Featuring A. Trevor Thrall, Associate Professor, School of Policy, Government, and International Affairs, George Mason University; and Erik Goepner, Doctoral student in public policy, George Mason University; with comments by Betsy Woodruff, Politics Reporter, The Daily Beast; Emily Ekins, Research Fellow, Cato Institute; and Aaron Schumacher, Director, International, Foreign Policy Group, and Senior Vice President, Young Professionals in Foreign Policy; moderated by Christopher Preble, Vice President for Defense and Foreign Policy Studies, Cato Institute.
A limited constitutional government calls for a rules-based, freemarket monetary system, not the topsy-turvy fiat dollar that now exists under central banking. This issue of the Cato Journal examines the case for alternatives to central banking and the reforms needed to move toward free-market money.
Americans are finally enjoying an improving economy after years of recession and slow growth. The unemployment rate is dropping, the economy is expanding, and public confidence is rising. Surely our economic crisis is behind us. Or is it? In Going for Broke: Deficits, Debt, and the Entitlement Crisis, Cato scholar Michael D. Tanner examines the growing national debt and its dire implications for our future and explains why a looming financial meltdown may be far worse than anyone expects.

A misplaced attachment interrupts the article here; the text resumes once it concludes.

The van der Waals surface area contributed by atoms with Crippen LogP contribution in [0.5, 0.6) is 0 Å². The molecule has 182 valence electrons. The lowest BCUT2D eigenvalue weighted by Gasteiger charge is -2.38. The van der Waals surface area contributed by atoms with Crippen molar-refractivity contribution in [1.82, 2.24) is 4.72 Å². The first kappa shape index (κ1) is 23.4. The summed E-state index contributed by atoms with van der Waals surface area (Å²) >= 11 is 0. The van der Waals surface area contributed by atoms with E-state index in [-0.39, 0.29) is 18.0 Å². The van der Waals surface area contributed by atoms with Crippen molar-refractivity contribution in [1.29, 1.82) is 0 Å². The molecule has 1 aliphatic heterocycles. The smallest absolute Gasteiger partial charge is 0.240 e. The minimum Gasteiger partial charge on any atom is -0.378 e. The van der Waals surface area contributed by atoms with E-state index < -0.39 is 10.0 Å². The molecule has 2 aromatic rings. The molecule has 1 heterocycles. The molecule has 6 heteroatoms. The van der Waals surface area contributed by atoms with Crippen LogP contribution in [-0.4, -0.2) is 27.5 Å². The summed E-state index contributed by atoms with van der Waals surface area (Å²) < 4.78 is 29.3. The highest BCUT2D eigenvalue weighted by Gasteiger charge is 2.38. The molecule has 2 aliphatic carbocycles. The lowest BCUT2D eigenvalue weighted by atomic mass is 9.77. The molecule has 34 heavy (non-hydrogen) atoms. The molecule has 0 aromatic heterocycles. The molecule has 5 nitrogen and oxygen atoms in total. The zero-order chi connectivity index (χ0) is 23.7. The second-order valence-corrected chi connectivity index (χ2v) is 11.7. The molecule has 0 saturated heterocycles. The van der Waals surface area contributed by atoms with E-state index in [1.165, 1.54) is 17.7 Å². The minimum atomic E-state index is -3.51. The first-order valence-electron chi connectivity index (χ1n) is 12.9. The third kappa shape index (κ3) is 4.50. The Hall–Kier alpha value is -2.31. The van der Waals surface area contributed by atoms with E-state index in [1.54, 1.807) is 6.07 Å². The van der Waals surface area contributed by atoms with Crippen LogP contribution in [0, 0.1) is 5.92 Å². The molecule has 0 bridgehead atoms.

The Cato Institute has released its 2014 Annual Report, which documents a dynamic year of growth and productivity. “Libertarianism is not just a framework for utopia,” Cato’s David Boaz writes in his book, The Libertarian Mind. “It is the indispensable framework for the future.” And as the new report demonstrates, the Cato Institute, thanks largely to the generosity of our Sponsors, is leading the charge to apply this framework across the policy spectrum.
Featuring Rep. Mike Pence (R-IN) and John Samples, Director, Center for Representative Government, Cato Institute.
The recent Supreme Court decision in FEC v. Wisconsin Right to Life marks a change in direction in judicial doctrines concerning campaign finance. As recently as 2003, a majority of the Court upheld the strictures on free speech enacted in McCain-Feingold. In Wisconsin Right to Life, the Court forcefully stated that the benefit of the doubt lies with freedom of speech and not with the government. What will this decision mean for the 2008 campaign? How has the Court limited the power of Congress to regulate campaign finance and freedom of speech? Will we see a general deregulation of campaign finance compelled by judicial decisions over the next few years? Please join us to hear a leading congressional critic of restrictions on campaign spending and to discuss this vital judicial decision and its implications for Congress and national politics.